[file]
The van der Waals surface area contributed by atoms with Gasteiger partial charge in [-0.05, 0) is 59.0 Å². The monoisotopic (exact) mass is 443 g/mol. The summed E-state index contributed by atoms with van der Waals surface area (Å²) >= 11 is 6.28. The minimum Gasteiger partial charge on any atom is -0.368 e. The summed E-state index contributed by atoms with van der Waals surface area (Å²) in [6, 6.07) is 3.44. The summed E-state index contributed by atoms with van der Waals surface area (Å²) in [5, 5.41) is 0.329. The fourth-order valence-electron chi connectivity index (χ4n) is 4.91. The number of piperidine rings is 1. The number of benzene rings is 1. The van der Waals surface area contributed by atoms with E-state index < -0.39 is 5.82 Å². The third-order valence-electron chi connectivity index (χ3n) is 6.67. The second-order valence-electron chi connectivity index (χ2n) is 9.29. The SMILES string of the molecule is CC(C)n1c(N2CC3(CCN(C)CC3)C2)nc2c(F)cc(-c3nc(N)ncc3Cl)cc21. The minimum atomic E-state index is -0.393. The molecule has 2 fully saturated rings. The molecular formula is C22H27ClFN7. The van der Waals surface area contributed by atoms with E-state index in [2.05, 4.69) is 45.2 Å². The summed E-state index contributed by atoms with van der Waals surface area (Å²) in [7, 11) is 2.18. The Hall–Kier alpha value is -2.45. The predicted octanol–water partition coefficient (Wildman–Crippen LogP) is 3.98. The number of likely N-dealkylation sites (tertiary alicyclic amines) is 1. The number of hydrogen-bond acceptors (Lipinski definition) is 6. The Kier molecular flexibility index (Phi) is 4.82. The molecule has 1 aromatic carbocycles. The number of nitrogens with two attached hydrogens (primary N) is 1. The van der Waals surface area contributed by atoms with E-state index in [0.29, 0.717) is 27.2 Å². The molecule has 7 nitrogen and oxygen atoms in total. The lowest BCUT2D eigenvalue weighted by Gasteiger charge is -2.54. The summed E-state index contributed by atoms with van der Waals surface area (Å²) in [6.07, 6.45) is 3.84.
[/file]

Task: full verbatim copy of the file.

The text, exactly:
The van der Waals surface area contributed by atoms with Gasteiger partial charge in [-0.05, 0) is 59.0 Å². The monoisotopic (exact) mass is 443 g/mol. The summed E-state index contributed by atoms with van der Waals surface area (Å²) >= 11 is 6.28. The minimum Gasteiger partial charge on any atom is -0.368 e. The summed E-state index contributed by atoms with van der Waals surface area (Å²) in [6, 6.07) is 3.44. The summed E-state index contributed by atoms with van der Waals surface area (Å²) in [5, 5.41) is 0.329. The fourth-order valence-electron chi connectivity index (χ4n) is 4.91. The number of piperidine rings is 1. The number of benzene rings is 1. The van der Waals surface area contributed by atoms with E-state index < -0.39 is 5.82 Å². The third-order valence-electron chi connectivity index (χ3n) is 6.67. The second-order valence-electron chi connectivity index (χ2n) is 9.29. The SMILES string of the molecule is CC(C)n1c(N2CC3(CCN(C)CC3)C2)nc2c(F)cc(-c3nc(N)ncc3Cl)cc21. The minimum atomic E-state index is -0.393. The molecule has 2 fully saturated rings. The molecular formula is C22H27ClFN7. The van der Waals surface area contributed by atoms with E-state index in [2.05, 4.69) is 45.2 Å². The summed E-state index contributed by atoms with van der Waals surface area (Å²) in [7, 11) is 2.18. The Hall–Kier alpha value is -2.45. The predicted octanol–water partition coefficient (Wildman–Crippen LogP) is 3.98. The number of likely N-dealkylation sites (tertiary alicyclic amines) is 1. The number of hydrogen-bond acceptors (Lipinski definition) is 6. The Kier molecular flexibility index (Phi) is 4.82. The molecule has 1 aromatic carbocycles. The number of nitrogens with two attached hydrogens (primary N) is 1. The van der Waals surface area contributed by atoms with E-state index in [0.29, 0.717) is 27.2 Å². The molecule has 7 nitrogen and oxygen atoms in total. The lowest BCUT2D eigenvalue weighted by Gasteiger charge is -2.54. The summed E-state index contributed by atoms with van der Waals surface area (Å²) in [6.07, 6.45) is 3.84.